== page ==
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Sunday, August 22, 2010

London Show of "Miss Saigon" and Lea Salonga

Sun and Moon Scene
The other day, I received an e-mail from a Face Book friend complaining that the tickets for Cats with Lea Salonga singing the song Memories in Manila cost P5000 pesos each equivalent to a little more than $100. I told her that the price is worth it just to see Lea Salonga performed live and in person. Her letter reminded me that way back in 1990, Macrine and I paid to see Miss Saigon in London, the ticket price of $110 each. It was expensive then, but the seats were in front and it was the only two available seats at the time slot that we are free. The show was worth it. Macrine and I cried like babies at the end of the show. The finale was a tear jerking scene. I am now crying as I can still remember the scene after all these years. It was one of the best live musical we have seen in our lives(see the original Finale Scene in the related video below).

Here's a short video of the highlights of Miss Saigon courtesy of You-Tube. If you are not familiar with the story of the show, I have attached a short description and history of the show from Wikipedia below.

"Miss Saigon is a West End musical by Claude-Michel Schönberg and Alain Boublil, with lyrics by Boublil and Richard Maltby, Jr. It is loosely based on Giacomo Puccini's opera Madame Butterfly, and similarly tells the tragic tale of a doomed romance involving an Asian woman abandoned by her American lover. The setting of the plot is relocated to the 1970s Saigon during the Vietnam War, and Madame Butterfly's American Lieutenant and Japanese geisha coupling is replaced by a romance between an American GI and a Vietnamese bar girl.

The musical premiered at the Theatre Royal, Drury Lane, in London on September 20, 1989, closing after 4,264 performances, on October 30, 1999. It opened on Broadway at the Broadway Theatre in 1991 and subsequently played in many other cities and embarked on tours.

The musical represented Schönberg and Boublil's second major success, following Les Misérables in 1980. As of August 2010, Miss Saigon is still the 10th longest-running Broadway musical in musical theatre history.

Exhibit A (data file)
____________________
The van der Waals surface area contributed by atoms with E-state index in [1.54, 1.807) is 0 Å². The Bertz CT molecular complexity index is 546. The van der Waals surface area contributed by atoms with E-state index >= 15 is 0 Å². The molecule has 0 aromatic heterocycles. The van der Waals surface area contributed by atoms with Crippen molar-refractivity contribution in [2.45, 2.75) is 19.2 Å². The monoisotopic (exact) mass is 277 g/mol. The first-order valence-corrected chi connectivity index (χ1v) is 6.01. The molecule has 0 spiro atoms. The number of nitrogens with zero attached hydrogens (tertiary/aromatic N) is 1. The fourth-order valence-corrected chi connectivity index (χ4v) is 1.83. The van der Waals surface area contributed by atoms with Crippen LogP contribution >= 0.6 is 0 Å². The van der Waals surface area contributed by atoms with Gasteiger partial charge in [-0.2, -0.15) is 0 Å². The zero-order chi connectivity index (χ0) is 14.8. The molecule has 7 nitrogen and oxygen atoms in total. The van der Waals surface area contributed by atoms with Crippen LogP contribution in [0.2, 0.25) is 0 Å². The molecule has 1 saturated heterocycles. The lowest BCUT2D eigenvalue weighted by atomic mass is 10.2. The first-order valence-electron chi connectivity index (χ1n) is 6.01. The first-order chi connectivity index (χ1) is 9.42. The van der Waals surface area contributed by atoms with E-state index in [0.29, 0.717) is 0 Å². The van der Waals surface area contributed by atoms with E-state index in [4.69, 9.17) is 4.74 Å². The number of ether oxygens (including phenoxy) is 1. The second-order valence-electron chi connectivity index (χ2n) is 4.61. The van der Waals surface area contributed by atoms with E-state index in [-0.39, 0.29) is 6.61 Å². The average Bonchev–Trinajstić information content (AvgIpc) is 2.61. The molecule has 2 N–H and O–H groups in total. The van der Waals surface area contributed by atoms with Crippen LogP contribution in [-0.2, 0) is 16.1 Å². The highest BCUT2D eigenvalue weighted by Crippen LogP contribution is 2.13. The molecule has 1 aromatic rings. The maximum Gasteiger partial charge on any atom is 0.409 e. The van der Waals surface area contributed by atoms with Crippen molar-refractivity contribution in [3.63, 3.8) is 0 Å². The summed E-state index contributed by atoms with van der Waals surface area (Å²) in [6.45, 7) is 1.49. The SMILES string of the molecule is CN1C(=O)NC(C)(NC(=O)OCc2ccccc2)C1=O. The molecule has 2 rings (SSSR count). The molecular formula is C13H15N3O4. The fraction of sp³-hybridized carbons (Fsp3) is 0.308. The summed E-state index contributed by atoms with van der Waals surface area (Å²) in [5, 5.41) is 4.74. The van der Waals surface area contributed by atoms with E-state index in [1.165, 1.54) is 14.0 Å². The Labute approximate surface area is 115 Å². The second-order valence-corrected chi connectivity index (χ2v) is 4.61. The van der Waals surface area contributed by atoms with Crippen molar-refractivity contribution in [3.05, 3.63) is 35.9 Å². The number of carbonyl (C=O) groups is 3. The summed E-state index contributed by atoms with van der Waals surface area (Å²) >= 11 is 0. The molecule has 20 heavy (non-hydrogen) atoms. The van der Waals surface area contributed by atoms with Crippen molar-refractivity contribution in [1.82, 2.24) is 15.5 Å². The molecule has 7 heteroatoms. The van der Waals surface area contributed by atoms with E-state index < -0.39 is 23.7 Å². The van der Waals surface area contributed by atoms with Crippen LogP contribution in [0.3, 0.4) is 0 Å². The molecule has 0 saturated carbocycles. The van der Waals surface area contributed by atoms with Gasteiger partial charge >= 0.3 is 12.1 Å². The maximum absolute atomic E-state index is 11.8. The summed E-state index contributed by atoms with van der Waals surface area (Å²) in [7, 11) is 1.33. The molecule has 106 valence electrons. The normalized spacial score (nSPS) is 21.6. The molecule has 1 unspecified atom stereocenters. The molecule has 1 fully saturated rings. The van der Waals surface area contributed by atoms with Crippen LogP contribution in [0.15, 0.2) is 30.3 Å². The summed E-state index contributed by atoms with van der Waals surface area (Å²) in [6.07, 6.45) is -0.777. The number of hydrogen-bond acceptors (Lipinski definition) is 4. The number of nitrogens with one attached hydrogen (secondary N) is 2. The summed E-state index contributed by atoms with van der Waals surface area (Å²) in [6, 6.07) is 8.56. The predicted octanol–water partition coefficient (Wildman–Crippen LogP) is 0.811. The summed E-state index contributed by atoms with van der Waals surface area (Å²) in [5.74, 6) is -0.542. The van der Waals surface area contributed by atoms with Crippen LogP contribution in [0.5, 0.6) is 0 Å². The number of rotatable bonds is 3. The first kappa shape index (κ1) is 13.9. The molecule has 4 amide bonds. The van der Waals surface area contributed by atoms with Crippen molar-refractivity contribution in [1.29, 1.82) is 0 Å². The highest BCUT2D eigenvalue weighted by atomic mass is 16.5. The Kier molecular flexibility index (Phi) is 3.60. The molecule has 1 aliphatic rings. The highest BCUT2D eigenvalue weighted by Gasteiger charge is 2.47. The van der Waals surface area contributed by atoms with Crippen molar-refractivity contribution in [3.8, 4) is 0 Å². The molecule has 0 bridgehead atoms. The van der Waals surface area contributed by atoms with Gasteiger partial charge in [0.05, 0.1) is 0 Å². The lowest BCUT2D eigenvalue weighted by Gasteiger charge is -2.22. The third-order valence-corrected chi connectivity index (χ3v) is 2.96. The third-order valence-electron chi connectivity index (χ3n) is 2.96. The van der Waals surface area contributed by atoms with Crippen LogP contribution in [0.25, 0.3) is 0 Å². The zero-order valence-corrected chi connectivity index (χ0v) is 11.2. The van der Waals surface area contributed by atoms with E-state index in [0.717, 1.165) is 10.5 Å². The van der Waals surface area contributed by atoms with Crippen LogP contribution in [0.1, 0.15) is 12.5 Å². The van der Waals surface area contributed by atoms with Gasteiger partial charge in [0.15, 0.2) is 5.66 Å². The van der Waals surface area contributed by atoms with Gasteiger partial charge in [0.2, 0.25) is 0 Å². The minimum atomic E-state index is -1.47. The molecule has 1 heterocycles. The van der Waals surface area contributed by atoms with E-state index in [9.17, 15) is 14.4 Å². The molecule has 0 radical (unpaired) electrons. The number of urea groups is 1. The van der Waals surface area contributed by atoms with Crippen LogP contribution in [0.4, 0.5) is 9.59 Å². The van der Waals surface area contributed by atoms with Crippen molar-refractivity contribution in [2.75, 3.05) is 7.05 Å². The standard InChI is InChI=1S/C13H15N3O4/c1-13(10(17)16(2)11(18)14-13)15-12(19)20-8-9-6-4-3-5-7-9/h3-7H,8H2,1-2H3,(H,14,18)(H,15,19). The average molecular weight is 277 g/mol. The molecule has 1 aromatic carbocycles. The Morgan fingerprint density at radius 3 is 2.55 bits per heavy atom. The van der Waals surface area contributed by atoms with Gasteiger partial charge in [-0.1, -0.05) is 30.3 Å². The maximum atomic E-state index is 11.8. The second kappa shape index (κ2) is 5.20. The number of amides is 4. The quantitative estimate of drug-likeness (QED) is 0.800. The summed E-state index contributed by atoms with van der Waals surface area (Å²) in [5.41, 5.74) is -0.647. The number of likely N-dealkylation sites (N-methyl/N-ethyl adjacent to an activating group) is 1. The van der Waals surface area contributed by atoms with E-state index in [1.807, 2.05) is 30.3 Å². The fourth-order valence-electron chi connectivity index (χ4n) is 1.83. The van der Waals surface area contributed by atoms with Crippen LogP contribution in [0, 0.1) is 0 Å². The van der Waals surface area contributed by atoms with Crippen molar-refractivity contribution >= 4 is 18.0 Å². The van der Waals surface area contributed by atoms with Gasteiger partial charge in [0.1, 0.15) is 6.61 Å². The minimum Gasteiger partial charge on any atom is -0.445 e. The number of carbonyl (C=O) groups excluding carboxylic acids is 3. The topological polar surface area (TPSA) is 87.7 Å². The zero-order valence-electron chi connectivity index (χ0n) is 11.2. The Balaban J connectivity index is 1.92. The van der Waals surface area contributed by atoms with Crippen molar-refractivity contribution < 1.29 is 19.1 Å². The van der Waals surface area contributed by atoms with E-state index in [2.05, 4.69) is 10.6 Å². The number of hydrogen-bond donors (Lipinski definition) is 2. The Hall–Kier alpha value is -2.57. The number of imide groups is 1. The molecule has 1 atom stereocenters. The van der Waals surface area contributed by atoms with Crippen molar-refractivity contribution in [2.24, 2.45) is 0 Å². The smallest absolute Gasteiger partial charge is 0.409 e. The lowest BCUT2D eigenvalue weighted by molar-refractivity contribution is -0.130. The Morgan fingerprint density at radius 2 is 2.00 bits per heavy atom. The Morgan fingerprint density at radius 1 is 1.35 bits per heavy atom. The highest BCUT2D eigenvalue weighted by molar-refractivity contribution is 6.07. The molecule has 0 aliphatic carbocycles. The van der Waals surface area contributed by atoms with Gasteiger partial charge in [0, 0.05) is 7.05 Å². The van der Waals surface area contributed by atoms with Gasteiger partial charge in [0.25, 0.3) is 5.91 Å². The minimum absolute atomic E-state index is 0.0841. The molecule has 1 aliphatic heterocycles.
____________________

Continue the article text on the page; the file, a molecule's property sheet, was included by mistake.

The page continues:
The musical's inspiration was reportedly a photograph, inadvertently found by Schönberg in a magazine. The photo showed a Vietnamese mother leaving her child at a departure gate at Tan Son Nhat Air Base to board a plane headed for the United States where her father, an ex-GI, would be in a position to provide a much better life for the child. Schönberg considered this mother's actions for her child to be "The Ultimate Sacrifice," an idea central to the plot of Miss Saigon.

Highlights of the show include the evacuation of the last Americans in Saigon from the Embassy roof by helicopter while a crowd of abandoned Vietnamese scream in despair, the victory parade of the new communist regime and the frenzied night club scene at the time of defeat.

Many of the major European musicals on Broadway started in the 1980s, including Cats, The Phantom of the Opera, and Les Misérables and then included Miss Saigon into the 1990s.

West End

Miss Saigon premiered in the West End at the Theatre Royal, Drury Lane on September 20, 1989 and closed after 4,264 performances on October 30, 1999. The director was Nicholas Hytner with musical staging by Bob Avian and scenic design by John Napier. In December 1994 the London production became the Theatre Royal's (Drury Lane) longest running musical, eclipsing the record set by My Fair Lady.

The original Kim was played by Lea Salonga, who became famous because of this role and won the Laurence Olivier Award and Tony Award. The original Engineer was portrayed by Jonathan Pryce who won a Tony Award for the role.

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